It’s a Different Way of Knowing
Inside the flagship lab of the National Center of Atmospheric Research, a dozen home-schooled children and their parents walk past the offices of scientists grappling with topics from global warming and microphysics to solar storms and the electrical fields of lightning. They are trailing Rusty Carter, a guide with Biblically Correct Tours. At a large, colorful panel along a wall, Carter reads aloud from a passage describing the disappearance of dinosaurs from the earth about 65 million years ago. He and some of the older students exchange knowing smiles at the timeline, which contradicts their interpretation the Bible suggesting a 6,000-year-old planet.
And so on. The usual dreary, stupid, head-in-the-sand dreck; the usual depressing display of adults telling silly lies to children in the guise of teaching them.
Museums around the country, meanwhile, have been adding training and workshops for guides to address religious-themed questions. At the Denver museum, chief curator Kirk Johnson says Biblically Correct Tours at least exposes children taught only about creationism to other ideas. Still, Johnson says: “Their message is quite backward and intellectually dishonest.”…Carter, who has a degree in biblical studies, admits feeling somewhat intimidated when he first gave tours, knowing scientists were listening. “I used to think, ‘What are they thinking? Are they going to come out and correct me?'” he says. Johnson, the curator, was raised a Seventh Day Adventist. He says he rejected the idea of a 6,000-year-old Earth when, around age 10, he became curious about fossil layers. “It’s an interesting kind of arrogance to dismiss something that you don’t know a lot about,” Johnson says of the tour guides.
Yes, it is. It’s even more interesting when people with that kind of arrogance call other people ‘arrogant’ for failing to bow to ignorance, as that Haggard prat did Dawkins. Johnson escaped the ignorance, Carter remains mired in it and works to mire other children.
And then things get sinister.
The tours are not all fun and games, with the guides claiming that evolutionist thinking supports racism and abortion. This happened on a recent NCAR tour, when Carter told a dozen children and their parents abortion was an act of natural selection carried out by humans. Other tours suggest Hitler was playing his version of survival of the fittest by favoring whites, and note that museum dioramas of early humans have black “subhumans.” “My contention is evolution kills people,” Jack said in an interview. “It’s not that evolutionists don’t have morality, it’s that evolution can offer no morality. Ideas have consequences. If you believe you came from slime there is no reason not to, if you can, get away with anything.”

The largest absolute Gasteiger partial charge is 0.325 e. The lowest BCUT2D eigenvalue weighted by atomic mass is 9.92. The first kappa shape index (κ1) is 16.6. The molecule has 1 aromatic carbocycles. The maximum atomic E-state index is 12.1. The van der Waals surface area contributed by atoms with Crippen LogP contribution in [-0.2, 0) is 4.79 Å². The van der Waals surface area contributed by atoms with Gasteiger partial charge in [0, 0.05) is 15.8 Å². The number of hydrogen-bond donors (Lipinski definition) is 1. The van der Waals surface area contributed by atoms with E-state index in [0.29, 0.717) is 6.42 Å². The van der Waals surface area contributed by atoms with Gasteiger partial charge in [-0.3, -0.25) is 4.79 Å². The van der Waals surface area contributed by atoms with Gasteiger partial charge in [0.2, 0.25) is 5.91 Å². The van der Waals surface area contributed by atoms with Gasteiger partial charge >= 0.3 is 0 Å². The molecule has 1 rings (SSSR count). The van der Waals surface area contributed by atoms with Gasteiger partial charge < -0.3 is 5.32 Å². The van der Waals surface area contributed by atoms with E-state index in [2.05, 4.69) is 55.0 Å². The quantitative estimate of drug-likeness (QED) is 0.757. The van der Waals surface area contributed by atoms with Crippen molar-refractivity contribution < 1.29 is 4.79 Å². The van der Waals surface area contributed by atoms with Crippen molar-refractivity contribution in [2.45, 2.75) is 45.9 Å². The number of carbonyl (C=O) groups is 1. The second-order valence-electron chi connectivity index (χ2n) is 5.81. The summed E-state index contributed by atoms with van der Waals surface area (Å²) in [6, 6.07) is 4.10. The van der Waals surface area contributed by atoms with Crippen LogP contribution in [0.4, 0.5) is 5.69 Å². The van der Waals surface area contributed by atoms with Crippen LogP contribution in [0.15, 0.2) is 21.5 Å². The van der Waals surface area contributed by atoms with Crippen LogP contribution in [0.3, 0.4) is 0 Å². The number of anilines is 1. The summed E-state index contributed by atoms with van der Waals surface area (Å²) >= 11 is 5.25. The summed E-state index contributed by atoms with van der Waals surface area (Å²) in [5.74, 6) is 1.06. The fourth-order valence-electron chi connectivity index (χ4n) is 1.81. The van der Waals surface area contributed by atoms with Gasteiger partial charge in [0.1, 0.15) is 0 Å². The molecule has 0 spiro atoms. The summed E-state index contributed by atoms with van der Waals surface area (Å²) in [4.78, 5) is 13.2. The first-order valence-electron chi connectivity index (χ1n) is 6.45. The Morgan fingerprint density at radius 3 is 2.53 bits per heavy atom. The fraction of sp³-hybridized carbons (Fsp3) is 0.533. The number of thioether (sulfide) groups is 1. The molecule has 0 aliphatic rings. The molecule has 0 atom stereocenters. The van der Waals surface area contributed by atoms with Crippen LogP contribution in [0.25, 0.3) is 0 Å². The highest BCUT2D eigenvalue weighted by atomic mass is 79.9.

Right, because you know how slime is – not a moral bone in its body.
Teri Eastburn, an educational designer at NCAR, said she would never engage in such discussions during a tour. She said the complex welcomes anyone, but notes in-house tours only espouse scientific views of the world. “We try to explain it using evidence that we find in the natural world, whereas religion is dealing more with spirituality, ethics and morality, which science does not deal with at all,” she said. “It’s different ways of knowing. How people reconcile the ways of knowing is an individual choice.”
And that’s the most disgusting quote of all. That is tragic. The know-nothing dishonest bat-loonies teach children fairy tales as truth and accuse ‘evolutionists’ of anything and everything, while the other side simpers and fawns and drivels about spirituality and science’s complete separation from morality, and (oh please no not that) different (ow, ow, ow!) ways of knowing and an individual choice. It’s enough to make you spew. Talking about a 6000 year old earth is not a ‘different way of knowing’, it’s a pack of lies! And teaching it to children as if it were true is not an individual choice, it’s a very collective one, and a violation of the rights of said children.
And yet we’re cheerily told that lies don’t matter as long as the truth is around somewhere – in the bottom drawer of a filing cabinet behind a stack of boxes of 1947 calendars in the sub-basement of the annex of the archive building in Grub’s Corners, North Dakota. Pardon me if I fail to be convinced.